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    Pickles and Mayo by Jackie Fender

    Mayo and pickles, again. My stepmom wakes me up, hurried and excited. “Get up! You’re late, let’s go!” I am 8 years old and it doesn’t occur to me to glance at a clock and protest. I’m pulled out of bed with feelings of dread. Quickly I dress myself and head down the long carpeted hallway to the dining room where my stepmother is ironing like a madwoman. “Go, go, go!” She demands, handing me my lunch pail and shoving me out the door without another word. It’s a crisp January morning. The grass crunches under my feet, frosted over with dew. As I walk to school I watch my…

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    Scooby Snacks by Joshua Swainston

    The previous night echoed in a headache of tequila shots and karaoke. Driving home, golden arches served as a beacon of reprieve in the bright spring morning. JoAnne dreamed of hash brown patties and egg biscuits to soak up the fatigue before she drove the remainder of the way home to her own bed, aspirin, and quiet. It was a lie. McDonald’s stopped serving breakfast at 10:30. After sitting through the drive thru, the digital clock on the dash of her Kia Rio read 10:42. She maneuvered the Rio amongst RVs and F350s in a football field sized parking lot which separated fast food from Walmart. Finding a secluded corner…

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    The Great Halloween Egging Adventure by Alec Clayton

    Somebody, I think it was Crash Rogers or one of the Cason boys, came up with the brilliant idea of egging cars Halloween night. It seemed like a fun enough way to celebrate an evening dedicated to mischief, faster and seemed more devious than soaping windows. Besides, what else is there to do when you’re seventeen years old and living in a lousy little town population 15,000 where the main industry is raising chickens, where the only movie house in town is playing The Sound of Music for the fourteenth-gazillion time, and when you’re too young to go to either of the two bars in town (though not too young…

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    Immaturity and Wheels by Kristi Nebel

    This is the story of three days punctuating four years.  I sometimes think that the absolutely worst judgement calls I’ve made in my life were between the ages of 18 and 23.  My husband Steve says it’s a wonder teenage boys make it to adulthood after so many reckless close calls.  I think maybe my adolescence extended into young adulthood. In the summer of 1971 I was a student at the University of Idaho in Moscow, between my freshman and junior years.  I had decided to leave that place for a number of reasons, but was hanging on long enough to get in one more semester of credits in the…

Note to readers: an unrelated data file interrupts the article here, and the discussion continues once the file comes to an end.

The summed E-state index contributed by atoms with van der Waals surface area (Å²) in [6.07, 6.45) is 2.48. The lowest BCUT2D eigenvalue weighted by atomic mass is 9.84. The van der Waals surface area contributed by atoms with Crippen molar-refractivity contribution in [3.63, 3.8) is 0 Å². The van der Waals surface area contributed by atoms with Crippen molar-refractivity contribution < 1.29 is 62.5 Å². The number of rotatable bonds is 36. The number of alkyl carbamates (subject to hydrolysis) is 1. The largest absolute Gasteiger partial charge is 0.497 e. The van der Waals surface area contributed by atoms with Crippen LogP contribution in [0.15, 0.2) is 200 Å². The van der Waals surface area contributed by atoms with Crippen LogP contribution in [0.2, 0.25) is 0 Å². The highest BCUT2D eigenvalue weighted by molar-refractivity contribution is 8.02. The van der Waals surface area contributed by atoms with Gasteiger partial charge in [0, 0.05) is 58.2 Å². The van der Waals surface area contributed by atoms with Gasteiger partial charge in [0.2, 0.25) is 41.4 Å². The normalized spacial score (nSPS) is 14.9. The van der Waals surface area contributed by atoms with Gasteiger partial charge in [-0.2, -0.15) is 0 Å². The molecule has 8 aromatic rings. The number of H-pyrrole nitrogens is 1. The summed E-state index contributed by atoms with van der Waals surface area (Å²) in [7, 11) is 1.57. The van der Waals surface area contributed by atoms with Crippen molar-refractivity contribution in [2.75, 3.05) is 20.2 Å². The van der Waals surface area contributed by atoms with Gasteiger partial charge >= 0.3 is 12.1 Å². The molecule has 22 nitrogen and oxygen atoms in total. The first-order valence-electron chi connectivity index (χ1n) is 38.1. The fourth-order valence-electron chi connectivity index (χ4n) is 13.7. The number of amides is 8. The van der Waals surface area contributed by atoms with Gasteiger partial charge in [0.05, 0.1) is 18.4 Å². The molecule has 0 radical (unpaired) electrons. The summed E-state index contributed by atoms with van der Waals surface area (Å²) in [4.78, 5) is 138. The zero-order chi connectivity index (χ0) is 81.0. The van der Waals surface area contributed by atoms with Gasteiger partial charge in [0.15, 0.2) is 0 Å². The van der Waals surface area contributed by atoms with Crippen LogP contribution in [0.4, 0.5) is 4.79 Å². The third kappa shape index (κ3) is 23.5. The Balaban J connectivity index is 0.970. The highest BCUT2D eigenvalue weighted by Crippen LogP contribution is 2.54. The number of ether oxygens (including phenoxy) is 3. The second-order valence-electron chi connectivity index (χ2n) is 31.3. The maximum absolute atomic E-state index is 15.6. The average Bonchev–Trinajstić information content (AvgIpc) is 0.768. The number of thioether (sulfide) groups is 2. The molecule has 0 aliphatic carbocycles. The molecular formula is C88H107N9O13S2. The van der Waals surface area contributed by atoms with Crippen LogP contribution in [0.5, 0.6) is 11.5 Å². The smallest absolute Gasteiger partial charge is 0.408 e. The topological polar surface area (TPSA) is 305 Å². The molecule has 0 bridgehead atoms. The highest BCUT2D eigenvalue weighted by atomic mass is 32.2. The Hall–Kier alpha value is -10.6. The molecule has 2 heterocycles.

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    Our Agate Day by Delaine Gately

    Northwest summers are beautiful but when you are near the Straits, warm days are few and far between. We set up camp at the high point between the river and the beach and bundled up to greet this day. My love started a fire and made coffee.  The morning chill brought everyone to the campfire. The smoke followed us as we huddle around its warmth. After a warm breakfast we embarked on a walk out to the river. The sun broke through the mist and the fog swirled and disappeared.  The river’s beauty was mesmerizing. The ebbing tide pulled the emerald green waters, and the smell of salt filled the air.  The…

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    Grooving With The Eternal Now by Tyler Keenan

    She was dancing when I noticed her. I could only see one of her eyes because the LEDs casted shadows onto her silhouette at sharp, mysterious angles — but she was definitely looking at me. Our staring contest lasted longer than it needed to and I was sober enough to recognize the social cue. I reached for her hand and pulled her through a curtain of shadow into a beam of light. Her eyes were brilliant and brown, emphasized by how they remained so present on a backdrop of chaos. To my left, the DJ rummaged through crates of vinyl. His middle and pointer fingers sprinted from record to record…